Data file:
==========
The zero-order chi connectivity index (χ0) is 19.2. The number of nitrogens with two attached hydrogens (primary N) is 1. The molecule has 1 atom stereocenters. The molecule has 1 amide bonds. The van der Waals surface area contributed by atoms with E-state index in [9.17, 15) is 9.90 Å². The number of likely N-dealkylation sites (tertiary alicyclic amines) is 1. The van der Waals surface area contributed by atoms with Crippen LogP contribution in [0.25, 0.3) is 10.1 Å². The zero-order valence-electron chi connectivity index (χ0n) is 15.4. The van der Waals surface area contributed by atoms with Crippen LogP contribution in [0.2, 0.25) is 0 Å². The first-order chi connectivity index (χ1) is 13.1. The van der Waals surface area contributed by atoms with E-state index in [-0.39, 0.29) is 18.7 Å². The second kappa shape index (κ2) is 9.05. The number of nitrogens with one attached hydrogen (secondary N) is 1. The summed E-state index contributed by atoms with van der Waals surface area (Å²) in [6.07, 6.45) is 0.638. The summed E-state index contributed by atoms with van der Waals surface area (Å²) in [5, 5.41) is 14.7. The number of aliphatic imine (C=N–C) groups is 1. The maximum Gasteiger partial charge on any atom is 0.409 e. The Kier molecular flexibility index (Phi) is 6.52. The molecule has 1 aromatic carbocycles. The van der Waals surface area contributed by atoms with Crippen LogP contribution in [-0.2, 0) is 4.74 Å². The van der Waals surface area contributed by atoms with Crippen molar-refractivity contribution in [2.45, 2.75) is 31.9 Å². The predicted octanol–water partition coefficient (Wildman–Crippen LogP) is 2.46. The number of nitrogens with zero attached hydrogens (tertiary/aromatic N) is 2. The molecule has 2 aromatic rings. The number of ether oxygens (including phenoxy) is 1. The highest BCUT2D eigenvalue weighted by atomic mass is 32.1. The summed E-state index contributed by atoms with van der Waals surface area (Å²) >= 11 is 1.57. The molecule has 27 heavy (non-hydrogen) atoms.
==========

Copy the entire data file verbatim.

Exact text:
The zero-order chi connectivity index (χ0) is 19.2. The number of nitrogens with two attached hydrogens (primary N) is 1. The molecule has 1 atom stereocenters. The molecule has 1 amide bonds. The van der Waals surface area contributed by atoms with E-state index in [9.17, 15) is 9.90 Å². The number of likely N-dealkylation sites (tertiary alicyclic amines) is 1. The van der Waals surface area contributed by atoms with Crippen LogP contribution in [0.25, 0.3) is 10.1 Å². The zero-order valence-electron chi connectivity index (χ0n) is 15.4. The van der Waals surface area contributed by atoms with Crippen LogP contribution in [0.2, 0.25) is 0 Å². The first-order chi connectivity index (χ1) is 13.1. The van der Waals surface area contributed by atoms with E-state index in [-0.39, 0.29) is 18.7 Å². The second kappa shape index (κ2) is 9.05. The number of nitrogens with one attached hydrogen (secondary N) is 1. The summed E-state index contributed by atoms with van der Waals surface area (Å²) in [6.07, 6.45) is 0.638. The summed E-state index contributed by atoms with van der Waals surface area (Å²) in [5, 5.41) is 14.7. The number of aliphatic imine (C=N–C) groups is 1. The maximum Gasteiger partial charge on any atom is 0.409 e. The Kier molecular flexibility index (Phi) is 6.52. The molecule has 1 aromatic carbocycles. The van der Waals surface area contributed by atoms with Crippen LogP contribution in [-0.2, 0) is 4.74 Å². The van der Waals surface area contributed by atoms with Crippen molar-refractivity contribution in [2.45, 2.75) is 31.9 Å². The predicted octanol–water partition coefficient (Wildman–Crippen LogP) is 2.46. The number of nitrogens with zero attached hydrogens (tertiary/aromatic N) is 2. The molecule has 2 aromatic rings. The number of ether oxygens (including phenoxy) is 1. The highest BCUT2D eigenvalue weighted by atomic mass is 32.1. The summed E-state index contributed by atoms with van der Waals surface area (Å²) >= 11 is 1.57. The molecule has 27 heavy (non-hydrogen) atoms.